When the planning application was submitted for The Hive co-living development https://www.hive-central.co.uk on the site of the old aircraft parts factory (Ward St/Bowling Green St) I commented that some of the Community Infrastructure Levy money from the development should be used to improve the area in and around Moorfields - a bit of local levelling up. Otherwise you'd have the whizzy new development (with admittedly tiny living spaces) on one side of the cobbled Ward St and Moorfields on the other.

If I was still there, that's what I would be pushing for. A neighbourhood that doesn’t acknowledge, let alone include some of its most vulnerable residents has a long way to go.

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Jan 6·edited Jan 6Liked by Victoria Munro

I've lived in Kelham Island (well technically the netherthorpe / upperthorpe bit of it rather than on the 'island', which is actually a peninsula, itself) for seven years now.

Personally all that's changed over that time is that the streets have got a bit busier as more people have moved to the area, and I think that's a nice thing as back when I moved here my entire street was basically a gigantic building site.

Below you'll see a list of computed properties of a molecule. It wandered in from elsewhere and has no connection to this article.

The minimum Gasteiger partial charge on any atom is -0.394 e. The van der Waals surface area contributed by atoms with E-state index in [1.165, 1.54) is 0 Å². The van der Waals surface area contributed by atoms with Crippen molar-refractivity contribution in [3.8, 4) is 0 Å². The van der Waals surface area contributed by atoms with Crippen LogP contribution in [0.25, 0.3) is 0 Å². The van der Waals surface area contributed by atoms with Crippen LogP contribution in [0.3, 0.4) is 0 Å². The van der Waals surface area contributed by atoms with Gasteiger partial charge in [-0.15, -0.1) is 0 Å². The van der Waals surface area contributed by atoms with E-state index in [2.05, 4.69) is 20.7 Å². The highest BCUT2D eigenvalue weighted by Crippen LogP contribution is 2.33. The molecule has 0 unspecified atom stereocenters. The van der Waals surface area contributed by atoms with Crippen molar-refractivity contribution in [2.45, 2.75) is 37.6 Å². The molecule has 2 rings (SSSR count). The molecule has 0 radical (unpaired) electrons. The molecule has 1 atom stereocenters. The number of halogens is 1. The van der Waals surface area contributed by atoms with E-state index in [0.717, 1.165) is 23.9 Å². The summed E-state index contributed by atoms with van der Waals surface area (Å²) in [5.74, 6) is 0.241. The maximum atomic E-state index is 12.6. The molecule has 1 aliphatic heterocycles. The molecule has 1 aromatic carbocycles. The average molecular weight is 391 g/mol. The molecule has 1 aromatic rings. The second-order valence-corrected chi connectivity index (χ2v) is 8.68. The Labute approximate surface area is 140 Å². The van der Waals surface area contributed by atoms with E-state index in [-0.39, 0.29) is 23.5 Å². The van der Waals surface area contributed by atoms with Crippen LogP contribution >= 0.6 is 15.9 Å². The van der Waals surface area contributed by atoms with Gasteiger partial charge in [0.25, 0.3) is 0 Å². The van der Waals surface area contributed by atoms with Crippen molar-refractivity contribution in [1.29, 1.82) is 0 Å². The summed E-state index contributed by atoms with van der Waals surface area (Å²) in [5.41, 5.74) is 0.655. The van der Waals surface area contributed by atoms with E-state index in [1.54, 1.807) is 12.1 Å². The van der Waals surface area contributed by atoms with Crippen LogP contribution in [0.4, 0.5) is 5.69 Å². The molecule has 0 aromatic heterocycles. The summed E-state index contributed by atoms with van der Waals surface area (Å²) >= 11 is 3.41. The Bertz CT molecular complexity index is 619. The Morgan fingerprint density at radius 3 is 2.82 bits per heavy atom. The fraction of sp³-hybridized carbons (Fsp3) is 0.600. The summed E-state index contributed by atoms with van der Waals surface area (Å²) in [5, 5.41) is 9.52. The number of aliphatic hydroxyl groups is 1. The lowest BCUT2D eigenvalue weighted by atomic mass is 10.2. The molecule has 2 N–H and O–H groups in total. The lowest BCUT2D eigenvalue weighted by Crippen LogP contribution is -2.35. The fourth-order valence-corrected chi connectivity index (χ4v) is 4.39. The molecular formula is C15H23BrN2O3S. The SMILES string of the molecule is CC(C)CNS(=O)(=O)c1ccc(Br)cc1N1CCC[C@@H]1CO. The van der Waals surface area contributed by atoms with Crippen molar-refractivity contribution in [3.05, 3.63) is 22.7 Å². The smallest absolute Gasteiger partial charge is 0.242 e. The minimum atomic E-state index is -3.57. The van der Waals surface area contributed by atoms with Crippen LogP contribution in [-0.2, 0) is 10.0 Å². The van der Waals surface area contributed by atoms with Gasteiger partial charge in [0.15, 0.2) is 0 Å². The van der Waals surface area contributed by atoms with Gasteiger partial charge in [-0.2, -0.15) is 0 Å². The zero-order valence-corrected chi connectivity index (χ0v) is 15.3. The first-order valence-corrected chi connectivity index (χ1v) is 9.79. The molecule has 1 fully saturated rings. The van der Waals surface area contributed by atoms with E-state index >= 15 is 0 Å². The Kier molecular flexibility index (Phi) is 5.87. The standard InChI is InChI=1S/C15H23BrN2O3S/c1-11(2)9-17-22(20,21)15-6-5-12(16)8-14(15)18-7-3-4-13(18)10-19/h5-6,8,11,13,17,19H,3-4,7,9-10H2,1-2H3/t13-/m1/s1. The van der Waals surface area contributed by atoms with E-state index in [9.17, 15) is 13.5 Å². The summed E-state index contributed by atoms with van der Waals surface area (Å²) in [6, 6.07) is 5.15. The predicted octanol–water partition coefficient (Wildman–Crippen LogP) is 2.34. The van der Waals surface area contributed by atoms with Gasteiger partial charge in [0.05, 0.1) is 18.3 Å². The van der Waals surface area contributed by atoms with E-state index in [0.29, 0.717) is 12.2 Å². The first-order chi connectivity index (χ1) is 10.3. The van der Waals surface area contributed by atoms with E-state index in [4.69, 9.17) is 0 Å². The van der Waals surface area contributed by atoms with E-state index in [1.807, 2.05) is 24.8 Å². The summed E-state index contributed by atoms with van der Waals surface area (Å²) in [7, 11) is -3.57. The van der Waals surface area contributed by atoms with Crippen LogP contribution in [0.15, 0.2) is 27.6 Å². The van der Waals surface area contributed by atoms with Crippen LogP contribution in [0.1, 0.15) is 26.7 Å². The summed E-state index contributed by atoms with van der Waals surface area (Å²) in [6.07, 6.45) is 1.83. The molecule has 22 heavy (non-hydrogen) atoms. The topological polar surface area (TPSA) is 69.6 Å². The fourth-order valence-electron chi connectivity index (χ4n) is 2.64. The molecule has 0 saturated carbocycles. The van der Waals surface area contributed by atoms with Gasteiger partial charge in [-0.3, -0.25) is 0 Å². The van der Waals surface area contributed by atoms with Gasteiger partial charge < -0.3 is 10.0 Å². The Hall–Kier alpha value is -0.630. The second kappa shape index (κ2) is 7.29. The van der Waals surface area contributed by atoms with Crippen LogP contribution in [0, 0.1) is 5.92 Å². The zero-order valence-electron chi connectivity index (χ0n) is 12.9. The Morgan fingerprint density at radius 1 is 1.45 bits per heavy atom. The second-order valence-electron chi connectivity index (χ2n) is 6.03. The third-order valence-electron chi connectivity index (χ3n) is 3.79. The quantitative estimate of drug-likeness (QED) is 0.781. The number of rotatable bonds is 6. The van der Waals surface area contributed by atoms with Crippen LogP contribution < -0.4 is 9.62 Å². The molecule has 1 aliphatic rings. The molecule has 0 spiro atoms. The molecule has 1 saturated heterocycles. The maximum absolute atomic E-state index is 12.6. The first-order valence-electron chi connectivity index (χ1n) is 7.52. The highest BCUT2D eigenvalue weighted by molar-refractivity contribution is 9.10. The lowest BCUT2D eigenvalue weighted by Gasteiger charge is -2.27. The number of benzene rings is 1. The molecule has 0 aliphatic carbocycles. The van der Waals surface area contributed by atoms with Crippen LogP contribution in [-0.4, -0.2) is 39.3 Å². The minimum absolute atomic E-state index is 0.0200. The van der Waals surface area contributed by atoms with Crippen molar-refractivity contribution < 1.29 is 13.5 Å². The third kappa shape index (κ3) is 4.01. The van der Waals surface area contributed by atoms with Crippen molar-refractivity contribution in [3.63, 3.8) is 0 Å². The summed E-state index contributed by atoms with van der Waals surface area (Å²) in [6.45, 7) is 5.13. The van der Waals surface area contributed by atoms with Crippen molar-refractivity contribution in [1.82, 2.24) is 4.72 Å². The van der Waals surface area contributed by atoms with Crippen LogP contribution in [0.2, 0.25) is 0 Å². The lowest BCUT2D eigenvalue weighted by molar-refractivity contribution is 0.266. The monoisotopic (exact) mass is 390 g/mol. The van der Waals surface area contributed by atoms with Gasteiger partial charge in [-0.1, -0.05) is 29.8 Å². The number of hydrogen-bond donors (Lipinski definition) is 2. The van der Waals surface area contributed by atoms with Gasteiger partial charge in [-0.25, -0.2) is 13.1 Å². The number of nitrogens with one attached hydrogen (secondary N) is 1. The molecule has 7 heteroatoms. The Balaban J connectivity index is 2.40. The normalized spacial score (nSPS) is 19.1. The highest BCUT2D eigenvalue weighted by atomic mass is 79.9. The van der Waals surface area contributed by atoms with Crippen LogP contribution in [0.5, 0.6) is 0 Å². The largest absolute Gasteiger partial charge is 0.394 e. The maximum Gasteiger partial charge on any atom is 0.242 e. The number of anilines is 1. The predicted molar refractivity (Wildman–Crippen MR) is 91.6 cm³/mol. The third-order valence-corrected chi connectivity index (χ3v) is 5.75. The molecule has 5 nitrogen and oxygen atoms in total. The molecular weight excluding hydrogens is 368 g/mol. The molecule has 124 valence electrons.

What will kill this area is Council meddling. The impending parking scheme was mentioned in the piece which is going to put off visitors from coming to businesses in the area and financially penalize hundreds of the least wealthy residents in the area over £2000 a year if they want to continue owning a car (the council have deliberately set up the scheme so wealthy residents living in expensive developments that already come with internal parking / garages will be eligible for a cheap £80 a year parking permit so they can also park on the street if they wish. On the flip side those in cheaper, smaller flats, often people renting or stuck unable to afford to move house are barred by the council from being able to obtain a permit and will have to pay over £6 every single day to park near their home, something they've been able to do here for years for free.

The council consultation on this scheme showed that residents, businesses and visitors all rejected the scheme (552 responses to the consultation, 78% of total responses, were heavily against the scheme, which included 381 responses from local residents, businesses and their employees opposed to it). This consultation was ignored by councillors in a shambolic meeting of the council's transport committee where the main concern seemed to be ending the meeting before a cycle race through the city centre made it difficult for the councillors to go home. The only real debate involved a local Green Party councillor specifically wanted to ensure residents in Little Kelham, the most expensive housing in the area which already has it's own private parking garages, got parking permits for on street parking (screw the rest of us living in cheaper housing in Kelham who can't afford £2k a year to continue parking our cars eh Ruth?)